A digital-first culture needs to be embedded into the everyday practice and professional development of the social care workforce.
This is one of the recommendations from technology trade association techUK, which has provided a roadmap that aims to revolutionise care provision and its delivery.
Its report, The Five Point Plan for CareTech, focuses on issues facing adult social care and highlights the potential of technology-based solutions, providing case studies. It offers a blueprint for using digital innovation to improve health-span, enhance quality of life, and generate societal and economic benefits.
It also highlights the role of digital solutions in enabling people to lead independent lives while empowering care providers to offer improved, personalised services.
As well as fostering a culture of collaboration through co-production, report recommendations also consist of mapping digital poverty and exclusion; empowering individuals to access and manage their health and care data; investing in services and staff; and standardising data formats and terminologies, as well as growing interoperability frameworks.
‘It is imperative that funding is allocated to support the retention, recruitment, and development of the adult social care workforce. Professionals within local authorities and care providers need access to ongoing digital training and development, making sure we embed a digital-first culture into the everyday practice and professional development of our social care workforce,’ the report said.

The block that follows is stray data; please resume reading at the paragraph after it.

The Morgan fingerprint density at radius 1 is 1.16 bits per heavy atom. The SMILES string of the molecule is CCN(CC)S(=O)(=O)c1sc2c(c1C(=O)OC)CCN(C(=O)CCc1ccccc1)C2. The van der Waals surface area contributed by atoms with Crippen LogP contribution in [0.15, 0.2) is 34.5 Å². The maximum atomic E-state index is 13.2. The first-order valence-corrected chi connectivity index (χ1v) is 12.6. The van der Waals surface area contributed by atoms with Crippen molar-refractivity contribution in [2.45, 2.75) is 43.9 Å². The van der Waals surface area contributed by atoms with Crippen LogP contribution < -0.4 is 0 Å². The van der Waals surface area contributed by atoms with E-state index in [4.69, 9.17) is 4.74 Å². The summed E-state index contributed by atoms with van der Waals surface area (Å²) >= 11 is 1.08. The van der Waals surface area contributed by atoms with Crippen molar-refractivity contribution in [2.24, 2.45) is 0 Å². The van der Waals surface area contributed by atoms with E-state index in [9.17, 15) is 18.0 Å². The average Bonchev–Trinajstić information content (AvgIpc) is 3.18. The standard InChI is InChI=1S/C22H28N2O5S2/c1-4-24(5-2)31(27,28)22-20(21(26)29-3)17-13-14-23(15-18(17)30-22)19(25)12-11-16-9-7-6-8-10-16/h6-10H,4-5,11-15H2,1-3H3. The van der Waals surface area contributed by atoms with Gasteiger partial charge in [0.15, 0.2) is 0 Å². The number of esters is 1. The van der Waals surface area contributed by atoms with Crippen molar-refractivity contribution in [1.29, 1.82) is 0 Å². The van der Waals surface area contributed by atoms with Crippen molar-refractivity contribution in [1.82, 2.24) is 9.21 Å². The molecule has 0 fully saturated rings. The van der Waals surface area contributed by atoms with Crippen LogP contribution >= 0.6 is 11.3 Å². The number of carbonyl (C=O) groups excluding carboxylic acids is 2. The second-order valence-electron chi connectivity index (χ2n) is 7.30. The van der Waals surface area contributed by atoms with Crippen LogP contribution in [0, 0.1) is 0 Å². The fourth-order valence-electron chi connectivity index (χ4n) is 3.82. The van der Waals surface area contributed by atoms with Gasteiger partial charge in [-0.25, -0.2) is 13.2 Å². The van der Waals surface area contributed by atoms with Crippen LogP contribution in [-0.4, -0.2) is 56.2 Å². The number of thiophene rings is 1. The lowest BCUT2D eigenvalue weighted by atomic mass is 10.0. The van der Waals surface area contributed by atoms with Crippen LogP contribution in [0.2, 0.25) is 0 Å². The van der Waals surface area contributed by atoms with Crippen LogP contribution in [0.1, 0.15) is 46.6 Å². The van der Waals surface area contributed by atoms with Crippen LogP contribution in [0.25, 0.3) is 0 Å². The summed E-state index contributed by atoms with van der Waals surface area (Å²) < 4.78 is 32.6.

‘It is also important to identify how to measure and effectively communicate the social and financial benefits of adopting digital solutions, showing they are an enabler for better care outcomes rather than replacing or automating jobs.’
The report calls on policymakers, care providers, innovators and citizens to work together and help shape adult social care through digital transformation.
Georgina Maratheftis, associate director for local public services at techUK, said: ‘techUK is dedicated to reshaping the landscape of adult social care through meaningful partnerships and technological advancements. By working closely with policymakers and our members, we have developed this report to help simplify complex guidance for innovators and ensure that their feedback plays a pivotal role in shaping upcoming changes to promote the tangible benefits that digital solutions bring to citizens and carers alike.’